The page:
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The Civil War; a rivalry that goes deeper than the sport

An Oregon cheerleader runs an Oregon flag up the field before the game. The Oregon Ducks lead the Oregon State Beavers 52 to 7 at the end of the first half of the 121st Civil War game on Saturday, November 25, 2017 at Autzen Stadium in Eugene, Ore. Photo by Ben Lonergan, Oregon News Lab

EUGENE, Ore. — As November comes to a close, it's the time of year again when the Ducks and Beavers square off in the Civil War.

While both teams have been preparing for this game all season, a number of fans have had to prepare for this matchup as well.

This annual game has been long awaited by Duck fans after Oregon lost to Oregon State last year at Reiser Stadium in Corvallis, snapping the Beaver's 8-game losing streak in the Civil War.

In a famous quote, Abraham Lincoln once said that "A house divided against itself cannot stand," and for some sports fanatics, things can sometimes get to that point.

In Oregon however, Ducks and Beavers fans have seemed to prove otherwise on occasion.

While they still get along, even family ties won't always hold these fans back from a little bit of playful needling and friendly fire. had to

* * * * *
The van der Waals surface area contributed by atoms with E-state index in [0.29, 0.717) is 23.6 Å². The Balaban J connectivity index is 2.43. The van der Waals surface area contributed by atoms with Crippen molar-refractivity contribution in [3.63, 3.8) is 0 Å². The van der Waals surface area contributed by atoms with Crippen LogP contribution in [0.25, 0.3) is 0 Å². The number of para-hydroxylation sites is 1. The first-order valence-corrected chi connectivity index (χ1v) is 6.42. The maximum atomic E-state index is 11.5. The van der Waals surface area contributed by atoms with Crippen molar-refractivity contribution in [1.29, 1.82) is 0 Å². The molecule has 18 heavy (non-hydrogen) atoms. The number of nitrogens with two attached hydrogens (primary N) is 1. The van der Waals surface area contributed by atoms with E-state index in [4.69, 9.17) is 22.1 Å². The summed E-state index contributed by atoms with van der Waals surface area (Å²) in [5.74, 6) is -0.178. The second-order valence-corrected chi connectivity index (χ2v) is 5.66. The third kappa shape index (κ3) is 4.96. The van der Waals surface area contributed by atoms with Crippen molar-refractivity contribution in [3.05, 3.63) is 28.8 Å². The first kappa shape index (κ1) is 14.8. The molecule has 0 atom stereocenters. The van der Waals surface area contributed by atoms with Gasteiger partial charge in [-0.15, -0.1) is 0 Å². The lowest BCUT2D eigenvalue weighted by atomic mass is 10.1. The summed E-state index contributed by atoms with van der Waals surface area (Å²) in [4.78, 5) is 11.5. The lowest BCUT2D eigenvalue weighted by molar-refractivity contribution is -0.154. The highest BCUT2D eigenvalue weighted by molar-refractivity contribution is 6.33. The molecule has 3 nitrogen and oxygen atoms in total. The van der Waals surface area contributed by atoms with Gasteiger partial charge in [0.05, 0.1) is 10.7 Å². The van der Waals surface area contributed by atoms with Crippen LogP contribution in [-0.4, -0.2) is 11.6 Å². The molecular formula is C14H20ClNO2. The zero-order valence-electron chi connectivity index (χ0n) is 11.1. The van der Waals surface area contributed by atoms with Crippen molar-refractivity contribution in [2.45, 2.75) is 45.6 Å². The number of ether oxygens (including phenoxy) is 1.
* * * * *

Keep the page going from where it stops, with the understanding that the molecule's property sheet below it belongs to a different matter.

"I went to Oregon before Doug, and he couldn't get into Oregon so he's at Oregon State," said Stan Hubert.

"I thought it would be real nice to get a 'real degree,'" said Doug Hubert, Stan's brother.

The two brothers have rival alma maters, and sometimes that rivalry can get in the way. After going to the Civil War games together for about 20 years, the siblings had to take about a 10-year break from the activity.

Then, the Beavers beat the Ducks 34-24 in 2015, giving the relationship new blood of competition, and bringing new life to the rivalry.

"Once every ten years we give them one," said Stan.

For fans of the Ducks or Beavers, the rivalry contention has no age.

For Jacob and Amie Olson, the different rooting interests were prevalent, but not strong enough to break them up. Jacob was a huge Oregon State fan, but Amie grew up a Duck.

"The Beavers won at Autzen, and I was wearing this hat," said Jacob. "And then I wore it last year for the Civil War game, and then we won again, so I decided to bring it back this year, but she doesn't want me to wear it."

So how do these rivals keep their bond an maintain civility between one another?

"Good sense of humor goes a long way," said John and Dave, who were friends from dental school. "You've got to have a good sense of humor, good or bad. Last year when we lost, I just had to shrug."

So no matter who you're rooting for, it's a rivalry that divides fans, but can bring people together in the name of friendly competition.

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